Mew VMAX: 70-30

This matchup is as good as ever and one of the reasons I would still encourage you to play this deck. You know you’re doing something right whenever you have a 70 percent matchup against the BDIF.

You want to lead this matchup by attacking with Umbreon VMAX and KO any energy they have in play. If they ever use Meloetta, you should respond with Morpeko. Otherwise, keep using Umbreon until you win! One important thing to note is that not benching any extra Pokemon V can be very good in this matchup. Mew can steal games by gusting around your Umbreon VMAX and taking one-shots on three Pokemon V. As long as you’re aware of that, it’s easy to prevent, and you should coast to victory.

Suicune V/Big Basics decks: 60-40

Not quite as easy as the Mew VMAX matchup, but you should beat any of the big basics decks that are running around. Lead with an Umbreon VMAX with three Single Strike Energy, and take KOs on Pokemon V whenever you can get them. Umbreon VMAX is your ideal attacker in this matchup if you can set it up – they’ll never be able to one-shot you, so you will always come out ahead in the prize trade (you attack twice for four prize cards, they attack twice for three prize cards). Whenever you draw Tool Jammer, behind Umbreon VMAX, you should set up three Houndoom so you can instantly power up an Urshifu V or Umbreon V when your active gets KO’d. If your opponent plays Path to the Peak, hold your Tower of Darkness in hand until you need it. Once again, benching too many Pokemon V can be dangerous, so limit your bench if you can. This matchup should be easy as long as you can get one big attacker set up with a Tool Jammer.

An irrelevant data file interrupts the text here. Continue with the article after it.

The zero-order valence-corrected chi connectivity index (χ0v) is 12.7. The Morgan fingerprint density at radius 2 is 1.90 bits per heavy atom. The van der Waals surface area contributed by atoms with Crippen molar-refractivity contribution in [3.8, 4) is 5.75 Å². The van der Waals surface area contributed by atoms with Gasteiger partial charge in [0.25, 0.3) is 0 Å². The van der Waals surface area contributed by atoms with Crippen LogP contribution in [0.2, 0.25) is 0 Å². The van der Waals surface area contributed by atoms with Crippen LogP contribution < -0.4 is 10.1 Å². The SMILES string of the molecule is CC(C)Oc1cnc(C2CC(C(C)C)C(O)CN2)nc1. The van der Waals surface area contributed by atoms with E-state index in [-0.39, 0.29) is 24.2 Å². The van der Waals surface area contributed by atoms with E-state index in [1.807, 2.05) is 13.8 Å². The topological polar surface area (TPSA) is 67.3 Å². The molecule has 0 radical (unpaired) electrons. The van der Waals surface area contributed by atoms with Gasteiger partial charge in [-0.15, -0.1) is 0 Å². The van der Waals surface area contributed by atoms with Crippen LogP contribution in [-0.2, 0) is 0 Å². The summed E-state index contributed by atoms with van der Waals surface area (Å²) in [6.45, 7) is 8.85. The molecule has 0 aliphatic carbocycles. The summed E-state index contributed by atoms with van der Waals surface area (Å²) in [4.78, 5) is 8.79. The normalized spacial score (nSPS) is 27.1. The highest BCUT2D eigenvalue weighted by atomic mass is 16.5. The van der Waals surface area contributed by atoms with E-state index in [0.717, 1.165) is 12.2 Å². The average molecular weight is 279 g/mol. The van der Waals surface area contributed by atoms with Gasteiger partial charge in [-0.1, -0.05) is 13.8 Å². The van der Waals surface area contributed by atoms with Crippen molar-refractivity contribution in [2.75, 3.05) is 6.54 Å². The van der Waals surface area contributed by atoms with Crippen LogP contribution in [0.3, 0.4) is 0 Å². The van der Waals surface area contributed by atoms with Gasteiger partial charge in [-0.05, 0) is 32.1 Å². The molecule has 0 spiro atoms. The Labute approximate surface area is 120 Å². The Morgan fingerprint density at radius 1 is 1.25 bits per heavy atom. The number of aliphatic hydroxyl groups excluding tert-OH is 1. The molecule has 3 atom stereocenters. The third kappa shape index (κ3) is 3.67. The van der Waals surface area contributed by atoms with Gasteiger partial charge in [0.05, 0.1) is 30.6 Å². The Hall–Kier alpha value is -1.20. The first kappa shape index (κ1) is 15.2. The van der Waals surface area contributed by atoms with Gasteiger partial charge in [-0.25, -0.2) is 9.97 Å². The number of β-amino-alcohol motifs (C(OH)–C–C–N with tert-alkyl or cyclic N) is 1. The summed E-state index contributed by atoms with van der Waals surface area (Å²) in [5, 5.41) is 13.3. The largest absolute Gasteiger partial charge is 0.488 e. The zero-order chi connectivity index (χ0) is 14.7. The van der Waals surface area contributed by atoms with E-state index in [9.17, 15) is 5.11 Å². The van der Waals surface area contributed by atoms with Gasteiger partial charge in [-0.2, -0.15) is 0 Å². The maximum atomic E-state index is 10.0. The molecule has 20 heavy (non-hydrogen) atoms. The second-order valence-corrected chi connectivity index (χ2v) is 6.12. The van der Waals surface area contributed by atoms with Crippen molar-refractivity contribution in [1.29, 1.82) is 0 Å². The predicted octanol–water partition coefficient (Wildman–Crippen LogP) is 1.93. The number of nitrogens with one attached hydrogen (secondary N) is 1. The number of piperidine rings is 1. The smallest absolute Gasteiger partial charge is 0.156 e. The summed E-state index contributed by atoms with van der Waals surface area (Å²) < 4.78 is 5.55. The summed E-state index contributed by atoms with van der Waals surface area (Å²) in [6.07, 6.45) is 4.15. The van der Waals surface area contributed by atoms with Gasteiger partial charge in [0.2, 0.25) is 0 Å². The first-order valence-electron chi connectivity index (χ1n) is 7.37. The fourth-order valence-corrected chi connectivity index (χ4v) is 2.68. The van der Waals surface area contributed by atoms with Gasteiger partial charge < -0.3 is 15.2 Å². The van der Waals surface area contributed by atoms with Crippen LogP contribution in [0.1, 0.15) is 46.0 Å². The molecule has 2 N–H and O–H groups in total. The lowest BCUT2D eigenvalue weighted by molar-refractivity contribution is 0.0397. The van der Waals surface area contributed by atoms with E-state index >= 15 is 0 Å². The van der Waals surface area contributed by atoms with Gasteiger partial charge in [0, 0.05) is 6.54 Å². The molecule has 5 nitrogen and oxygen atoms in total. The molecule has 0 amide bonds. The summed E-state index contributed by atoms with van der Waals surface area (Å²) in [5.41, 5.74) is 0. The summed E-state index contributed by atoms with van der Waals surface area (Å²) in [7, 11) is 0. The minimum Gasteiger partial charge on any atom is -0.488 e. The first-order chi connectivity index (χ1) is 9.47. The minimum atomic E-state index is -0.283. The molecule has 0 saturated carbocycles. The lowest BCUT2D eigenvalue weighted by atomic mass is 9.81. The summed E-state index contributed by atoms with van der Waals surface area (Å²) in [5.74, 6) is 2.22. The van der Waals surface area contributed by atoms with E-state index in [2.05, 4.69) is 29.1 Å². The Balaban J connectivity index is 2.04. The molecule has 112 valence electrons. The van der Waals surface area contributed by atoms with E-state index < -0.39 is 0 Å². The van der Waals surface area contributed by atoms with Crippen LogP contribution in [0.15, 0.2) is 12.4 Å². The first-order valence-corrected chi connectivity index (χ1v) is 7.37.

Duraladon VMAX: 65-35

This matchup is simple. Pressure early and take out Zacian V as soon as you can, and then OHKO Duraladon VMAX. You should start with Urshifu V to kill Zacian V (and hopefully a Duraladon V) and then transition into Urshifu VMAX later in the game. You need to use Urshfu V and not Umbreon VMAX because if you attack with Umbreon VMAX, then you need three Single Strike Energy to take the KO on a Zacian V.

The problem with this is that then you can’t retreat off all of the Single Strike Energy you have attached (Umbreon VMAX has a retreat cost of two), meaning Urshifu VMAX cannot OHKO Duraladon VMAX as long as your Umbreon VMAX is alive. When you use Urshifu V, you don’t have to worry about that because you can just evolve it into Urshifu VMAX and use any Single Strike energy you have attached to KO the Duraladon VMAX.

Without Tool Jammer, this matchup is miserable. You don’t have any way to one-shot Duraladon VMAX, and you definitely won’t have enough resources to KO two. However, with two Tool Jammer, you can easily stack all four Single Strike Energy onto an Urshifu VMAX once or twice and finish off the game.

Sableye/Weezing: 55-45

Different versions of Sableye V have been popping up all over the place, and they all should be a good matchup for you. The name of the game in this matchup is to pressure their consistency. Kill Sobble, Drizzile and free-retreat Pokemon until they can’t respond to your attacks. Constant Marnie and Dark Signal should set them back enough where you can get ahead on the prize trade, so them being a single prize deck doesn’t matter. Finally, using Morpeko in this matchup is a great tool to get a free prize card without using a VMAX.


That’s all for today, everyone! I hope that you enjoyed this update to Single Strike and that this list works as well for you as it has for me. As always, if you have any questions, feel free to comment down below or message me on Twitter @IsaiahBradner.

Stay safe everyone,

Isaiah